Over at F1 Insight Clive is concerned about possible future F1 engine regulations:
The FIA seem to want every engine involved to produce the same amount of power. Where is the logic in that unless what they really want is a spec formula?
There are rumours the FIA wants to extend its control over F1 engines to ensure they are all producing similar levels of power.
This is nonsense and completely the wrong direction for Formula 1. What’s more, the FIA have tried managing performance levels in series such as the World Touring Car Championship and made a total hash of it.
The WTCC example
In the World Touring Car Championship teams run racing cars based on road going models: BMW use their petrol 3 Series (rear wheel drive), Seat have a squad of diesel Leons (front wheel drive) and Chevrolet run petrol Lacettis (front wheel drive).
In an attempt to balance the performance levels of these cars, each with different configuration of front/rear wheel drive and petrol/diesel engines, the FIA can set maximum rpm levels, add or remove ballast from cars, force manufacturers to make aerodynamic changes and more.
As a result the teams are constantly at each other’s throats over who’s got an unfair performance advantage and adjustments are made to the cars almost ever race weekend. BMW got a weight break in time for the last round at Pau and, surprise surprise, won both rounds. But they’re still threatening to bring in a diesel version of their 3 Series because they think Seat (who filled the top six in Mexico) still have a performance advantage.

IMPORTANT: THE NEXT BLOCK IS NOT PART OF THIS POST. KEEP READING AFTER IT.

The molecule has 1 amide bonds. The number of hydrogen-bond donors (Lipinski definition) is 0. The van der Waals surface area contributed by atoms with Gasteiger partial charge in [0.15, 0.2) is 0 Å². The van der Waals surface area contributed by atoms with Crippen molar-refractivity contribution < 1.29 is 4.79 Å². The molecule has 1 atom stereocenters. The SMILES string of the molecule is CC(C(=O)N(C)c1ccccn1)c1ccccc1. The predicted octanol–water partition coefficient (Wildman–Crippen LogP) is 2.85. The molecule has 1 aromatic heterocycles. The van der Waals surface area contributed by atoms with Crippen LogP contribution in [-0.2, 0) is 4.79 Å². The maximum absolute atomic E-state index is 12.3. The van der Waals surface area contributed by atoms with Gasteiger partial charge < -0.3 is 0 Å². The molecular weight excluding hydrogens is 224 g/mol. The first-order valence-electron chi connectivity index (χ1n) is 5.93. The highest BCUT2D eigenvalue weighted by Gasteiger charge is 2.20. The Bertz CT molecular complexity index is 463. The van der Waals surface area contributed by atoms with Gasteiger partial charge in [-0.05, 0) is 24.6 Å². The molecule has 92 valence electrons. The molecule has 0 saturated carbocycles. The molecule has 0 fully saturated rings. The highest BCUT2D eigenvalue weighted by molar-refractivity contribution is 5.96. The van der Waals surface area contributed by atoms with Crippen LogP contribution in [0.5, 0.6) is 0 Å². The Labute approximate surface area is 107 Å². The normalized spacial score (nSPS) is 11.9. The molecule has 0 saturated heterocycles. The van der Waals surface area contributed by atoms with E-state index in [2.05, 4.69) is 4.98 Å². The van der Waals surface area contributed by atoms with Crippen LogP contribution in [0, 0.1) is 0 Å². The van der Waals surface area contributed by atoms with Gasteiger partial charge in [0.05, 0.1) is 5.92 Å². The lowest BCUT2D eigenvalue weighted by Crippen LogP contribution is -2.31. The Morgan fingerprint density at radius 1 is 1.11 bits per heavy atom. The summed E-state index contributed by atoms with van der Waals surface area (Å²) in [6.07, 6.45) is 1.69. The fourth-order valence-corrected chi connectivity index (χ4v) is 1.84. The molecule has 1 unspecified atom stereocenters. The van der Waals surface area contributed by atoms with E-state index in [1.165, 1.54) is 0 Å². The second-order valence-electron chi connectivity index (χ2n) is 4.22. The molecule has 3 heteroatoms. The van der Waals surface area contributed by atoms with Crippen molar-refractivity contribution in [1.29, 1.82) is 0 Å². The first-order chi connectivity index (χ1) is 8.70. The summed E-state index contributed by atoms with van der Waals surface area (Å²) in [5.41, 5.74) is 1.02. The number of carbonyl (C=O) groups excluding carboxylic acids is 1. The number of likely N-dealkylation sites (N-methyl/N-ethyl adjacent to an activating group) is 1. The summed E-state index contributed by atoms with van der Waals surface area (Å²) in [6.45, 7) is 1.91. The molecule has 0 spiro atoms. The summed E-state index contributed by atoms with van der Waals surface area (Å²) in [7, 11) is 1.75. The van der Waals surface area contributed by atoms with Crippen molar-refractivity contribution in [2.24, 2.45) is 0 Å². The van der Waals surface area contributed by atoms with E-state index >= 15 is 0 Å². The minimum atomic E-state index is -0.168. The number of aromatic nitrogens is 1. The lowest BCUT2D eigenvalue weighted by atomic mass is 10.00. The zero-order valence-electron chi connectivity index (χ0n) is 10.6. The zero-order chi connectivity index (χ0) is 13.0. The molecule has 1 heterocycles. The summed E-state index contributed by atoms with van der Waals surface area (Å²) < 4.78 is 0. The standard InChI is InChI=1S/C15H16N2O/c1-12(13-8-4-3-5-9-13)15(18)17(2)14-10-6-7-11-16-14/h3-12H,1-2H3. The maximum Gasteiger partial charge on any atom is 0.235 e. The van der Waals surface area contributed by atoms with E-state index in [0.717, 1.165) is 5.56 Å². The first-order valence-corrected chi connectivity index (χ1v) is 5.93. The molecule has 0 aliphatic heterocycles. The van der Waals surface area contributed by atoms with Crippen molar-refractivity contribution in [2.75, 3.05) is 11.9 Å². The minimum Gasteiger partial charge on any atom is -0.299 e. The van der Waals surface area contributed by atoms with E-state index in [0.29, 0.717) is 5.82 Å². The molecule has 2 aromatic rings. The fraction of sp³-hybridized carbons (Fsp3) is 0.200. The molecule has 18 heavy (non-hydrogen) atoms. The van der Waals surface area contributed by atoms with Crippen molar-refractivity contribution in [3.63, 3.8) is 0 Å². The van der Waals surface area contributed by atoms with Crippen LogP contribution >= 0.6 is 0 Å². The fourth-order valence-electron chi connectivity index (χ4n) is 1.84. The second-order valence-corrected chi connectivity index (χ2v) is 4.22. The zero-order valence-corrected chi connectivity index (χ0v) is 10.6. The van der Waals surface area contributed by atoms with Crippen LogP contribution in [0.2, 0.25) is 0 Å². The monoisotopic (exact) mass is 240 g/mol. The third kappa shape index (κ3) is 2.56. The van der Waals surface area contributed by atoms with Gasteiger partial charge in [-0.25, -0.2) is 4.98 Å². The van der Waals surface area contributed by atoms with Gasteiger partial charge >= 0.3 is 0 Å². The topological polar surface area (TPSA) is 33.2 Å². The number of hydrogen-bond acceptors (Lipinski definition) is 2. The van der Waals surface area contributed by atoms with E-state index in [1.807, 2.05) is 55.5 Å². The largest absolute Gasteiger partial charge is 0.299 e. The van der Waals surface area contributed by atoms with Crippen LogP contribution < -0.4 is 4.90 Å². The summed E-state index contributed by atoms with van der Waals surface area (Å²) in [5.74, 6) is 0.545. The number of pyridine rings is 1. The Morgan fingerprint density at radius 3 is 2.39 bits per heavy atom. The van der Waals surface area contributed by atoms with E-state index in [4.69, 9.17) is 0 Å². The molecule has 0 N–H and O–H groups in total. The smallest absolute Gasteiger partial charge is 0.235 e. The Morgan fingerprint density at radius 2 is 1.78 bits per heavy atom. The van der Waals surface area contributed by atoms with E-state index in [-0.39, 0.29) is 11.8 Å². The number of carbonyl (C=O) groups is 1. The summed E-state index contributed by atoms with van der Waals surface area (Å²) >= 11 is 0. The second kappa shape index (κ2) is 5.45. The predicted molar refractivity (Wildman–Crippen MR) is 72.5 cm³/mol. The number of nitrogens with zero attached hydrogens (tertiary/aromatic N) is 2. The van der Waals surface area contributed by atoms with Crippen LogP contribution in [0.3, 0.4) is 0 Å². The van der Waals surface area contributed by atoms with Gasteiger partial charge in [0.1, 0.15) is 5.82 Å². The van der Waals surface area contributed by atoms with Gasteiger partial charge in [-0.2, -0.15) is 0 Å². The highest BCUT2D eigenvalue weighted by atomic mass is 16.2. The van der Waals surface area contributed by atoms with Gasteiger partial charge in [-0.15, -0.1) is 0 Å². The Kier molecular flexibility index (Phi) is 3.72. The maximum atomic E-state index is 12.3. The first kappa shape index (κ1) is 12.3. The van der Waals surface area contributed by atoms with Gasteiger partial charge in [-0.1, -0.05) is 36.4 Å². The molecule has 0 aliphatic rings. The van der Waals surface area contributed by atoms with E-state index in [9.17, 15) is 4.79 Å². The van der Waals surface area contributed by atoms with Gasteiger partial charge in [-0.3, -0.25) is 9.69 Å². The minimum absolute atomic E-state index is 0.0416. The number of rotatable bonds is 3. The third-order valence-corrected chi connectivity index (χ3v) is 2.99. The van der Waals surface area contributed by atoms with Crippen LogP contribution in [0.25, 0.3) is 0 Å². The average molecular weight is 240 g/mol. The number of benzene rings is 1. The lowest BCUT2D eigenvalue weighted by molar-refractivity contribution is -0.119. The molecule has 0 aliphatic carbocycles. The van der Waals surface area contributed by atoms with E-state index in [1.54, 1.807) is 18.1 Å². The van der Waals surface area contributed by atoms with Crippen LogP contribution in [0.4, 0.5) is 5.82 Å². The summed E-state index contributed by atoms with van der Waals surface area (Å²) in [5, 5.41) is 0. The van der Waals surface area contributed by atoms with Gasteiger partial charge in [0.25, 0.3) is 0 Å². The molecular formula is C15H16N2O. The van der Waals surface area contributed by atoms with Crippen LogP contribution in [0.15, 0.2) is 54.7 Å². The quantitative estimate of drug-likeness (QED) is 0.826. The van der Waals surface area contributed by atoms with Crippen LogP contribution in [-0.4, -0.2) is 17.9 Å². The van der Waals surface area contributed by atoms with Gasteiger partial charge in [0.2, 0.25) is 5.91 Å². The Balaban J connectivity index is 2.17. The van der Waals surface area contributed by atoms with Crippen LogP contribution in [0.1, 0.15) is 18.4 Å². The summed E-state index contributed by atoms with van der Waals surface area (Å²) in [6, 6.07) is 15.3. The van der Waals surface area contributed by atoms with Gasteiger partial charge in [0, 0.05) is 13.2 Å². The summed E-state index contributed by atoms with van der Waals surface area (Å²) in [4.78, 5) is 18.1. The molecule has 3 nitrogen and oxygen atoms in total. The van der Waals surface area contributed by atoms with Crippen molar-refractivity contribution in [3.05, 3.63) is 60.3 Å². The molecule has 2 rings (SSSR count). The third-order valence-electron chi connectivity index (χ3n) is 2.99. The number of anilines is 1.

Whichever driver wins a race seems to have more to do with whether his team got a performance boost from the FIA before an event than how good they are. If the FIA can’t make performance parity work between three manufacturers in the WTCC how on earth can they expect it to work between twice as many, in a championship with vastly greater international recognition?
A solution: build more engines?
I think the FIA have gone down entirely the wrong avenue by trying to freeze engine development within F1. What they need to do is the exact opposite: not only free up engine development within F1, but harmonise engine rules across a greater number of series, creating a greater market for ultra high-performance racing engines.
For example, this weekend sees the Le Mans 24 Hours, where Audi and Peugeot will take each other on using cars powered by 5.5-litre diesel V12 engines. So why not allow F1 cars to use the same engines? And why not allow sports cars to use the same 2.4-litre petrol V8s as in F1 cars?
The newly re-unified Indy Car series is holding a meeting this month to discuss future engine rules and try to attract other manufacturers to the championship. Granted, this is not an FIA-run series, but why can’t they too use similar specifications of engine design to F1 cars?
Honda currently supply all the engines for this series – would it not make sense if they and, say, Toyota (who used to supply IRL engines) could use roughly the same specification of engines they currently use in F1 for Indy Racing? Would this not be to the ultimate benefit of motorsport?
This could allow manufacturers to be represented in multiple series, whether by themselves or customer teams, without having to run R&D budget for different sizes and specifications of engines.
Granted, you couldn’t just drop a V8 from a BMW F1.08 into the back of a Lola chassis and join the Le Mans Series – the engine would need some modifications for long-distance competition.
But I don’t think the biggest obstacle to this plan is technology. I think it comes down to the FIA wanting to promote Formula 1 above all other kinds of motor sport. One of the key complaints the European Union brought against the FIA in 1997 was that it suppressed competition to F1 from other series by, for example, not letting circuits the held F1 races hold other major championships.
Although the FIA was forced to change some of its practices (allowing, for example, the Circuit Gilles Villeneuve to hold a Champ Car race) I still think the FIA is deeply hostile to anything it perceives as competition to Formula 1.
But the control freakery of trying to force each F1 team to produce exactly the same amount of power is unrealistic and not a worthwhile idea for Formula 1 or the rest of motor racing.
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